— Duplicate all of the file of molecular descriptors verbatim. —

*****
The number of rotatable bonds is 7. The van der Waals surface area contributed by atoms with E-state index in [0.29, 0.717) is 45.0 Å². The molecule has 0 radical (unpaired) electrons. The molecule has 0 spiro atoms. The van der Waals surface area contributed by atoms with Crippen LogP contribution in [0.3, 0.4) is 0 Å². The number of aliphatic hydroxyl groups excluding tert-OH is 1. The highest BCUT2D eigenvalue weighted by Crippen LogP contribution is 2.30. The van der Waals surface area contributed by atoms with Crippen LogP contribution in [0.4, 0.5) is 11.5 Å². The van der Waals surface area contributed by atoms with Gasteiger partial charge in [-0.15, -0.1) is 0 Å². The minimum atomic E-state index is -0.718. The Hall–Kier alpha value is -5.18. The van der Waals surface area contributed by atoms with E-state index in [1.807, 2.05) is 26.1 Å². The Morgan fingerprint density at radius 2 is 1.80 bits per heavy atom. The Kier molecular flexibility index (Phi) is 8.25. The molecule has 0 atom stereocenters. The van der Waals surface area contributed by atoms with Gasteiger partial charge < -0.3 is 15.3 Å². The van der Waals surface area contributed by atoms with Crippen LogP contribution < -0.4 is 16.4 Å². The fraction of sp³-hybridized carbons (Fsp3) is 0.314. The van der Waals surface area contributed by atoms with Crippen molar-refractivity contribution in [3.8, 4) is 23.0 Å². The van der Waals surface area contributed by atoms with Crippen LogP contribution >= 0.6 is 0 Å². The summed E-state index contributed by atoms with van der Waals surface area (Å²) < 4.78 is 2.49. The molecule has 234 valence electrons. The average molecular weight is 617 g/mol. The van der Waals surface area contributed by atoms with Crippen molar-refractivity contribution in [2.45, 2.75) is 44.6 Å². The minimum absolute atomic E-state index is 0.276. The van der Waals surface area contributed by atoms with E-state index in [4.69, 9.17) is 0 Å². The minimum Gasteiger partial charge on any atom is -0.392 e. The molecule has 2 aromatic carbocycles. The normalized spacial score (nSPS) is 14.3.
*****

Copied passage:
The number of rotatable bonds is 7. The van der Waals surface area contributed by atoms with E-state index in [0.29, 0.717) is 45.0 Å². The molecule has 0 radical (unpaired) electrons. The molecule has 0 spiro atoms. The van der Waals surface area contributed by atoms with Crippen LogP contribution in [0.3, 0.4) is 0 Å². The number of aliphatic hydroxyl groups excluding tert-OH is 1. The highest BCUT2D eigenvalue weighted by Crippen LogP contribution is 2.30. The van der Waals surface area contributed by atoms with Crippen LogP contribution in [0.4, 0.5) is 11.5 Å². The van der Waals surface area contributed by atoms with Gasteiger partial charge in [-0.15, -0.1) is 0 Å². The minimum atomic E-state index is -0.718. The Hall–Kier alpha value is -5.18. The van der Waals surface area contributed by atoms with E-state index in [1.807, 2.05) is 26.1 Å². The Morgan fingerprint density at radius 2 is 1.80 bits per heavy atom. The Kier molecular flexibility index (Phi) is 8.25. The molecule has 0 atom stereocenters. The van der Waals surface area contributed by atoms with Gasteiger partial charge < -0.3 is 15.3 Å². The van der Waals surface area contributed by atoms with Crippen LogP contribution < -0.4 is 16.4 Å². The fraction of sp³-hybridized carbons (Fsp3) is 0.314. The van der Waals surface area contributed by atoms with Crippen molar-refractivity contribution in [3.8, 4) is 23.0 Å². The van der Waals surface area contributed by atoms with Crippen LogP contribution >= 0.6 is 0 Å². The summed E-state index contributed by atoms with van der Waals surface area (Å²) < 4.78 is 2.49. The molecule has 234 valence electrons. The average molecular weight is 617 g/mol. The van der Waals surface area contributed by atoms with Crippen molar-refractivity contribution in [2.45, 2.75) is 44.6 Å². The minimum absolute atomic E-state index is 0.276. The van der Waals surface area contributed by atoms with E-state index in [4.69, 9.17) is 0 Å². The minimum Gasteiger partial charge on any atom is -0.392 e. The molecule has 2 aromatic carbocycles. The normalized spacial score (nSPS) is 14.3.